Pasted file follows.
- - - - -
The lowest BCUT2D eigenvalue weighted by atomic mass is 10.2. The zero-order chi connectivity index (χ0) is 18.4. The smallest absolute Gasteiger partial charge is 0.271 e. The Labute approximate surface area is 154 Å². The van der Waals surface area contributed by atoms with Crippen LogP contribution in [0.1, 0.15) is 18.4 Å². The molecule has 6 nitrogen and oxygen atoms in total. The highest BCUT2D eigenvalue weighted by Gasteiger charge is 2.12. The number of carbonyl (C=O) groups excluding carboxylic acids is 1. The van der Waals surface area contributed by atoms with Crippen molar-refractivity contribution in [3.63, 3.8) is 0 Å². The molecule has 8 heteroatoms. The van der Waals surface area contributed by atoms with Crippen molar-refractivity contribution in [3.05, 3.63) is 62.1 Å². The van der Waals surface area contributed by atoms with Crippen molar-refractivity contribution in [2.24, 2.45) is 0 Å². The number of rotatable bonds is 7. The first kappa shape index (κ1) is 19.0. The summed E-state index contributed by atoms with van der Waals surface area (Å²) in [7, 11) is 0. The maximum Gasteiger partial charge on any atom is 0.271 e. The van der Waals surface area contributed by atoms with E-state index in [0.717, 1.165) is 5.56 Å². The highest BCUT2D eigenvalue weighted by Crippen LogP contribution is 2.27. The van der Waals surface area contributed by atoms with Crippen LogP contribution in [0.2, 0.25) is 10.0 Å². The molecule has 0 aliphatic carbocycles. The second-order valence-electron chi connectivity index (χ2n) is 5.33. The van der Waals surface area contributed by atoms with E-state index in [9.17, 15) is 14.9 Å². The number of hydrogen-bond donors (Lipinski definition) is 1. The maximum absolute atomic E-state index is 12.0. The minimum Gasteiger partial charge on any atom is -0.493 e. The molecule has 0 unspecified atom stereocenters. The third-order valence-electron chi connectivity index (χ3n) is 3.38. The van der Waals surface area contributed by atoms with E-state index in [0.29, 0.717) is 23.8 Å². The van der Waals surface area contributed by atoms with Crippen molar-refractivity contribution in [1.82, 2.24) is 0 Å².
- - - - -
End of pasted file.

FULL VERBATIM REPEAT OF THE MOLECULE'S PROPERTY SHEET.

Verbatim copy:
The lowest BCUT2D eigenvalue weighted by atomic mass is 10.2. The zero-order chi connectivity index (χ0) is 18.4. The smallest absolute Gasteiger partial charge is 0.271 e. The Labute approximate surface area is 154 Å². The van der Waals surface area contributed by atoms with Crippen LogP contribution in [0.1, 0.15) is 18.4 Å². The molecule has 6 nitrogen and oxygen atoms in total. The highest BCUT2D eigenvalue weighted by Gasteiger charge is 2.12. The number of carbonyl (C=O) groups excluding carboxylic acids is 1. The van der Waals surface area contributed by atoms with Crippen molar-refractivity contribution in [3.63, 3.8) is 0 Å². The molecule has 8 heteroatoms. The van der Waals surface area contributed by atoms with Crippen molar-refractivity contribution in [3.05, 3.63) is 62.1 Å². The van der Waals surface area contributed by atoms with Crippen molar-refractivity contribution in [2.24, 2.45) is 0 Å². The number of rotatable bonds is 7. The first kappa shape index (κ1) is 19.0. The summed E-state index contributed by atoms with van der Waals surface area (Å²) in [7, 11) is 0. The maximum Gasteiger partial charge on any atom is 0.271 e. The van der Waals surface area contributed by atoms with E-state index in [0.717, 1.165) is 5.56 Å². The highest BCUT2D eigenvalue weighted by Crippen LogP contribution is 2.27. The van der Waals surface area contributed by atoms with Crippen LogP contribution in [0.2, 0.25) is 10.0 Å². The molecule has 0 aliphatic carbocycles. The second-order valence-electron chi connectivity index (χ2n) is 5.33. The van der Waals surface area contributed by atoms with E-state index in [9.17, 15) is 14.9 Å². The number of hydrogen-bond donors (Lipinski definition) is 1. The maximum absolute atomic E-state index is 12.0. The minimum Gasteiger partial charge on any atom is -0.493 e. The molecule has 0 unspecified atom stereocenters. The third-order valence-electron chi connectivity index (χ3n) is 3.38. The van der Waals surface area contributed by atoms with E-state index in [0.29, 0.717) is 23.8 Å². The van der Waals surface area contributed by atoms with Crippen molar-refractivity contribution in [1.82, 2.24) is 0 Å².